I would argue a majority of my physician colleagues are not fans of the technology they use in their everyday clinical workflows. However, there is one company that is close to being beloved by physicians — it’s Nuance and their Dragon dictation software. Nuance easily enables physicians to write patient notes and document care in an efficient manner. It doesn’t require a complicated set up, and once it’s part of your workflow, the real-time speech to text transcription allows you to power through your charts with ease.
It’s one of the few forms of software, possibly the only, where I have rarely heard a single physician complaint. From the physician technophile, to the physician who doesn’t even own a smartphone — it’s widely used.
While their strength is in strict transcription services, Nuance hasn’t capitalized on its direct speech to text software, and other digital health companies have done a poor job of recognizing the potential it has to change clinician workflows.
What Nuance does better than other transcription services is the following:
- Real time voice to text — You don’t have to record your voice and wait for a transcription service to transcribe your text.
- Overlaying with EMRs — Overall, Nuance has done a good job of overlaying its voice to text software with existing EMRs. It works seamlessly with EPIC and other popular medical record platforms.
- Accuracy and set up — It doesn’t require a complicated set up, and rarely makes mistakes.
With reports that Samsung and other companies are interested in buying Nuance — I’m uneasy, but also excited. Samsung is reportedly interested in buying Nuance to expand their healthcare wearable market–letting people use their Gear Fit by voice commands.
I’m uneasy because I don’t want the company that buys Nuance to screw up one of the rare pieces of software that physicians actually like, but I’m excited because I feel voice recognition hasn’t truly been exploited by Nuance and others in the healthcare arena.
They showed great promise when they released the Dragon Medical Search app in 2010. The app enabled you to search for prescription drugs and disease pathologies using your voice, but they barely made any updates to it and the app has been orphaned without an update since 2010. It’s not like the app was a failure — it was one of the top downloaded medical apps for several months, and garnered hundreds of solid reviews from physicians.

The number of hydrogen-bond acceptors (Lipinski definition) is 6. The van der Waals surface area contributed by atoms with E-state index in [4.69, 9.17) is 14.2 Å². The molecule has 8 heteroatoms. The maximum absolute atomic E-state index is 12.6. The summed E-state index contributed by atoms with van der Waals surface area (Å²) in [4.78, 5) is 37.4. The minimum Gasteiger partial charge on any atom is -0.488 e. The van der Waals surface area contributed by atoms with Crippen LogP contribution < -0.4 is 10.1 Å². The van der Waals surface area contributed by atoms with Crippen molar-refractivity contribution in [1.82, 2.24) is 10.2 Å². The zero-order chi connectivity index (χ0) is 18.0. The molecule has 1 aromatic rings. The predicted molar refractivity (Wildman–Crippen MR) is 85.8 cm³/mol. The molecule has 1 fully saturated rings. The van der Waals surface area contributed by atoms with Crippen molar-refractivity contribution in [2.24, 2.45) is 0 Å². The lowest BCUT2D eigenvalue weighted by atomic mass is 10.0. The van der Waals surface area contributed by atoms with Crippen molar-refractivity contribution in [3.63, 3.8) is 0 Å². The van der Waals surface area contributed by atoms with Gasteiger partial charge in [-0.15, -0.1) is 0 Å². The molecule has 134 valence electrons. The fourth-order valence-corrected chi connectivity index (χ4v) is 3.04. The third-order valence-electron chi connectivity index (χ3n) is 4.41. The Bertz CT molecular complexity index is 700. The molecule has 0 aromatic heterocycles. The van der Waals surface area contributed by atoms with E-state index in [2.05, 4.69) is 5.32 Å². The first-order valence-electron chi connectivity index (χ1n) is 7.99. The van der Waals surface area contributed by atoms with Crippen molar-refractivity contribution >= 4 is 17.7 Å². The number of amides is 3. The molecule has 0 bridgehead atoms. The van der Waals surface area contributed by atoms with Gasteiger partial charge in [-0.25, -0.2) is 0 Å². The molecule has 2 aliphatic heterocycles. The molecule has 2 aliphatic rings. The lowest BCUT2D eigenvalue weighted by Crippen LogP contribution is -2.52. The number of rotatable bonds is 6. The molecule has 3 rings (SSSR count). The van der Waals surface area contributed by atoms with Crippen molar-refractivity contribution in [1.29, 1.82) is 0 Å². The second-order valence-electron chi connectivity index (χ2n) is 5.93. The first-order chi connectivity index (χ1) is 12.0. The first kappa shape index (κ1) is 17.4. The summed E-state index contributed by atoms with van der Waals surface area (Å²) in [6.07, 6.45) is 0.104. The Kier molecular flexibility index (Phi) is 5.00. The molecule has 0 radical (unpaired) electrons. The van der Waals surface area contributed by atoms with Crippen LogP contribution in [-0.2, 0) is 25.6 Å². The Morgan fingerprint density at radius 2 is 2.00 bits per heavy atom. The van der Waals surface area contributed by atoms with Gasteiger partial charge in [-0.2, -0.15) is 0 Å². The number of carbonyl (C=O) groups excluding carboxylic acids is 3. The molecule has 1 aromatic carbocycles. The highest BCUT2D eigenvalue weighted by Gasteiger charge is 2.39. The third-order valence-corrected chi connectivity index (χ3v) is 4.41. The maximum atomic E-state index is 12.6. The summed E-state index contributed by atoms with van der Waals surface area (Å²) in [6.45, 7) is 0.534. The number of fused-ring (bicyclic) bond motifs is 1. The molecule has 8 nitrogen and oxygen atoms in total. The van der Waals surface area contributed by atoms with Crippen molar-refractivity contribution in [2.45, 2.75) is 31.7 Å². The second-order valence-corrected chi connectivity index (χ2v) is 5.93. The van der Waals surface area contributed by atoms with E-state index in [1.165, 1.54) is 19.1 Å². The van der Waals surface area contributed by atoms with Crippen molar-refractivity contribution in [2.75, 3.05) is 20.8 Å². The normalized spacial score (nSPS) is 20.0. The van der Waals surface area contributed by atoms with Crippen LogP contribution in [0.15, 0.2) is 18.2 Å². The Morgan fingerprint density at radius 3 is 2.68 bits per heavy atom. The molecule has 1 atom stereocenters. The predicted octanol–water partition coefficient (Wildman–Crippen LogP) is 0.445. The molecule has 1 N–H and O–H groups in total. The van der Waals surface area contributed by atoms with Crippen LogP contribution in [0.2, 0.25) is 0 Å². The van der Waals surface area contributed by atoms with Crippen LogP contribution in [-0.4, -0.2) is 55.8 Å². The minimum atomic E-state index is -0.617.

They were onto something with the app — but failed to capitalize and broaden the app to a target audience. From there Nuance released a series of enterprise apps, but no revolutionary or game changing ones. In a physician workflow, there are four key elements in regards to information technology during a patient visit.
This is a gross oversimplification, though the following can be broken down into several subsections.
- Looking up a patient’s prior history in the medical record, along with the current “chief complaint” and vital signs.
- The patient is evaluated, and then ordering the necessary tests occurs.
- When tests are back, or if they are still pending (clinic setting), ordering necessary prescriptions.
- Once the patient visit is done (or during parts of the patient visit), documenting the visit appropriately.
As I already mentioned, Nuance hits the 4th element well with Dragon Dictation — it’s great for documenting visits, but there are so many other aspects of the clinical workflow it could improve.
Let’s start with Number 1: I should be able to open up a patient’s chart, and verbally say — “Last History and Physician” or “last clinic note” — and get the appropriate note to pull up. Obviously, this would mean Dragon would have to be more integrated with the EMR, and this wouldn’t be the easiest thing for it to do. However, this action alone would save a tremendous amount of time. Imagine key action phrases, such as “Last EKG”, or “Last set of lab results”.